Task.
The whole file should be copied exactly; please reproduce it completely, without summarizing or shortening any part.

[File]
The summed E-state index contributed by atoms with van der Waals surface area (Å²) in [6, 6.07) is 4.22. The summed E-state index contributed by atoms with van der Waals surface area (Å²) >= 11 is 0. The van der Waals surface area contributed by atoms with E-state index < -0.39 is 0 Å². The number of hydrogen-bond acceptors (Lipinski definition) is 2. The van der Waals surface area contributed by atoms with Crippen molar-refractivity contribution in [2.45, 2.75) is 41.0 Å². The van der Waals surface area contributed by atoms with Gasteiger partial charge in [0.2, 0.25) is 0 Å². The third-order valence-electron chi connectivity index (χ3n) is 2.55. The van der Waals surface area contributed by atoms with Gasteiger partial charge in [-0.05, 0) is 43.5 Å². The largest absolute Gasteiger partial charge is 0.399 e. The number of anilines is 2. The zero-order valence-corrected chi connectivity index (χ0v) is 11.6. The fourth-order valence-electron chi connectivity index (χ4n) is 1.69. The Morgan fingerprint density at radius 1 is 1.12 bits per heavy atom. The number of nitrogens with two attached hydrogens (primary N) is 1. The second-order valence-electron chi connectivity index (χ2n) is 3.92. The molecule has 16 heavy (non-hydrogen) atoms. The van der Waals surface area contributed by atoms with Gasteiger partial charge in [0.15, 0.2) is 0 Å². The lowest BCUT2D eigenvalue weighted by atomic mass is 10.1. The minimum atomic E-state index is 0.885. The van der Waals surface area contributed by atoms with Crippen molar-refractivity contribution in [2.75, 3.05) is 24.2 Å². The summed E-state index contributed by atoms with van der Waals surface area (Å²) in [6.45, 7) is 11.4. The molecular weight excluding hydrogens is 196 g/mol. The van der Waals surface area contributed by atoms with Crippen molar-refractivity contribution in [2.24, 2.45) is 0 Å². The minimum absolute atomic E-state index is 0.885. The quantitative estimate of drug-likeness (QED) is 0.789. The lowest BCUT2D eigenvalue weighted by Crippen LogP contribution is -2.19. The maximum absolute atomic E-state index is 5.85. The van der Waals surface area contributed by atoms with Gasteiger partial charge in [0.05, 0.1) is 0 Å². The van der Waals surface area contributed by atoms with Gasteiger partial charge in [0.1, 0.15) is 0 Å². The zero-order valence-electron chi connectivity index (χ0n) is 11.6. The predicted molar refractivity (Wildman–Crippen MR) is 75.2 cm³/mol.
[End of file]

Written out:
The summed E-state index contributed by atoms with van der Waals surface area (Å²) in [6, 6.07) is 4.22. The summed E-state index contributed by atoms with van der Waals surface area (Å²) >= 11 is 0. The van der Waals surface area contributed by atoms with E-state index < -0.39 is 0 Å². The number of hydrogen-bond acceptors (Lipinski definition) is 2. The van der Waals surface area contributed by atoms with Crippen molar-refractivity contribution in [2.45, 2.75) is 41.0 Å². The van der Waals surface area contributed by atoms with Gasteiger partial charge in [0.2, 0.25) is 0 Å². The third-order valence-electron chi connectivity index (χ3n) is 2.55. The van der Waals surface area contributed by atoms with Gasteiger partial charge in [-0.05, 0) is 43.5 Å². The largest absolute Gasteiger partial charge is 0.399 e. The number of anilines is 2. The zero-order valence-corrected chi connectivity index (χ0v) is 11.6. The fourth-order valence-electron chi connectivity index (χ4n) is 1.69. The Morgan fingerprint density at radius 1 is 1.12 bits per heavy atom. The number of nitrogens with two attached hydrogens (primary N) is 1. The second-order valence-electron chi connectivity index (χ2n) is 3.92. The molecule has 16 heavy (non-hydrogen) atoms. The van der Waals surface area contributed by atoms with Gasteiger partial charge in [0.15, 0.2) is 0 Å². The lowest BCUT2D eigenvalue weighted by atomic mass is 10.1. The minimum atomic E-state index is 0.885. The van der Waals surface area contributed by atoms with Crippen molar-refractivity contribution in [2.75, 3.05) is 24.2 Å². The summed E-state index contributed by atoms with van der Waals surface area (Å²) in [6.45, 7) is 11.4. The molecular weight excluding hydrogens is 196 g/mol. The van der Waals surface area contributed by atoms with Crippen molar-refractivity contribution in [2.24, 2.45) is 0 Å². The minimum absolute atomic E-state index is 0.885. The quantitative estimate of drug-likeness (QED) is 0.789. The lowest BCUT2D eigenvalue weighted by Crippen LogP contribution is -2.19. The maximum absolute atomic E-state index is 5.85. The van der Waals surface area contributed by atoms with Gasteiger partial charge in [0.05, 0.1) is 0 Å². The van der Waals surface area contributed by atoms with Gasteiger partial charge in [0.1, 0.15) is 0 Å². The zero-order valence-electron chi connectivity index (χ0n) is 11.6. The predicted molar refractivity (Wildman–Crippen MR) is 75.2 cm³/mol.